In May of 2010, Tom and his wife, who he affectionately calls Junebug, were driving through downtown Phelps. As they rounded a corner on ST HWY 17, a group of men were standing next to two double parked vehicles in the middle of the road. Tom and June were coming from June's parent's house, where they had drank a few beers. As Tom's vehicle passed the group of men, one of them made a racial slur directed at June, which upset Tom very much. He went around the block and came back and parked, exiting his vehicle to confront the men who were still standing in the road. As he approached them, one of the men struck Tom in the face, knocking him to the ground. Tom got up and was promptly struck in the face again, knocking him once more to the ground. A large younger man who was with Tom and his wife eventually convinced the other men to back off and Tom was helped to his feet and returned to his vehicle. Tom and his wife and the younger man then left the scene of the altercation.

Apparently not content with the beating they had put on Tom, one of the men from the group then called the sheriff's department and accused Tom of running over his foot and striking his vehicle, which were lies. Upon being dispatched to the scene, the sheriff's deputies got a vehicle description and ran a license check on Tom. Their check returned an address in Land O'Lakes, Wisconsin , which is about 15 miles from Phelps. The deputies then drove to Land O'Lakes, where they found Tom and June and the younger man sitting in a bar. There was a fresh, partially consumed glass of beer on the bar in front of Tom.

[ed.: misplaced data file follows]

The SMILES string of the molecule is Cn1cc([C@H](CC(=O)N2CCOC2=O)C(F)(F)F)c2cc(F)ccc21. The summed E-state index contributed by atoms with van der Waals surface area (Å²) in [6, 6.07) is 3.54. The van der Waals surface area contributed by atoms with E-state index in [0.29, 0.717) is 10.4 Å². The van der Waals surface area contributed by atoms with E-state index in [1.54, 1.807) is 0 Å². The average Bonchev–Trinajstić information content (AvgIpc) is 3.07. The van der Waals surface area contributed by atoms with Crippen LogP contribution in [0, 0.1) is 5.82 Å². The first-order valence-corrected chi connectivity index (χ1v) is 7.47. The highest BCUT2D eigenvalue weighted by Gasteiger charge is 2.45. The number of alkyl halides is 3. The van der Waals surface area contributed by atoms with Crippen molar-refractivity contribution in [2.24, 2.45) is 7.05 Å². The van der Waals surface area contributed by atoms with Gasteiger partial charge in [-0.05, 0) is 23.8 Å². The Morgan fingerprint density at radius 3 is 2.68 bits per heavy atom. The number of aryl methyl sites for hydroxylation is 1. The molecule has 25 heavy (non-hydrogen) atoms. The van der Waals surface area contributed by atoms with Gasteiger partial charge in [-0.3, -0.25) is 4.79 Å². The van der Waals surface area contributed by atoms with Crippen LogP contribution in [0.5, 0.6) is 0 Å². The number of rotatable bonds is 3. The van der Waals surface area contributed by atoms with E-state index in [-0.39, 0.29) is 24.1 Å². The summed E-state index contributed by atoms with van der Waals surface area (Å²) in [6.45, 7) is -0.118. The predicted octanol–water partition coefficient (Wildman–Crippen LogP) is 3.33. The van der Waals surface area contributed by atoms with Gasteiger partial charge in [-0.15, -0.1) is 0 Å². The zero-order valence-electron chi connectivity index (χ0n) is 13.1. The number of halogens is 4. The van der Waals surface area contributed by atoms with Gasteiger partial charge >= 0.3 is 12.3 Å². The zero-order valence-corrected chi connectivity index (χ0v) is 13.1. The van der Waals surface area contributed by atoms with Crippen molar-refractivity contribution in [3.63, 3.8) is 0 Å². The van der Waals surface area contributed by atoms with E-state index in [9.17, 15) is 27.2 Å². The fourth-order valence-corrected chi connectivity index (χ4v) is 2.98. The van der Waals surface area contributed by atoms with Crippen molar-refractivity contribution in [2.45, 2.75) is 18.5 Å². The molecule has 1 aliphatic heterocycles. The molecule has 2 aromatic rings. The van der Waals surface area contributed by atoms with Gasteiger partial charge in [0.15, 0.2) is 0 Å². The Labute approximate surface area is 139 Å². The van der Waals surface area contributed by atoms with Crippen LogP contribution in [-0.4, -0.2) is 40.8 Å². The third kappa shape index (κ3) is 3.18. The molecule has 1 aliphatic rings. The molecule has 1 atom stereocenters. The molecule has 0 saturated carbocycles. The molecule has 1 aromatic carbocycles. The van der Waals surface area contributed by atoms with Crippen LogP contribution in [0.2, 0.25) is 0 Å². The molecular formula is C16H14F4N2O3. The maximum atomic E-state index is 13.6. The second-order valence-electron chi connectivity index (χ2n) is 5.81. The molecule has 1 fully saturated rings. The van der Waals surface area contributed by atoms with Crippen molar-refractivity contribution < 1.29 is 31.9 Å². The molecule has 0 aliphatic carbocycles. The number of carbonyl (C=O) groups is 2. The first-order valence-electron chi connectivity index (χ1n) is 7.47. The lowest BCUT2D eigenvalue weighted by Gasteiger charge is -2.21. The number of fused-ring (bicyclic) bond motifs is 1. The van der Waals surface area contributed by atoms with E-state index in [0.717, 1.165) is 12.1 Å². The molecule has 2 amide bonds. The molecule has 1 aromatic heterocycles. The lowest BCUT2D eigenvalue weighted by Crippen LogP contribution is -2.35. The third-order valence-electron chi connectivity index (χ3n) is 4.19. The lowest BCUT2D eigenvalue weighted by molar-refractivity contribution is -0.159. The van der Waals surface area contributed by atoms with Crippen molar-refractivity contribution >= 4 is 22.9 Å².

The sheriff's deputies took Tom outside, where, after a variety of field sobriety tests, they determined that he was under the influence of alcohol. At that point, Tom was arrested for OWI 4th, Criminal Damage to Property, and Disorderly conduct. The latter two charges were based on the false claims of the men who had called the sheriff's department after they had beaten Tom up. A later blood alcohol test performed on a sample of Tom's blood would reveal a BAC of .228, almost three times the legal limit.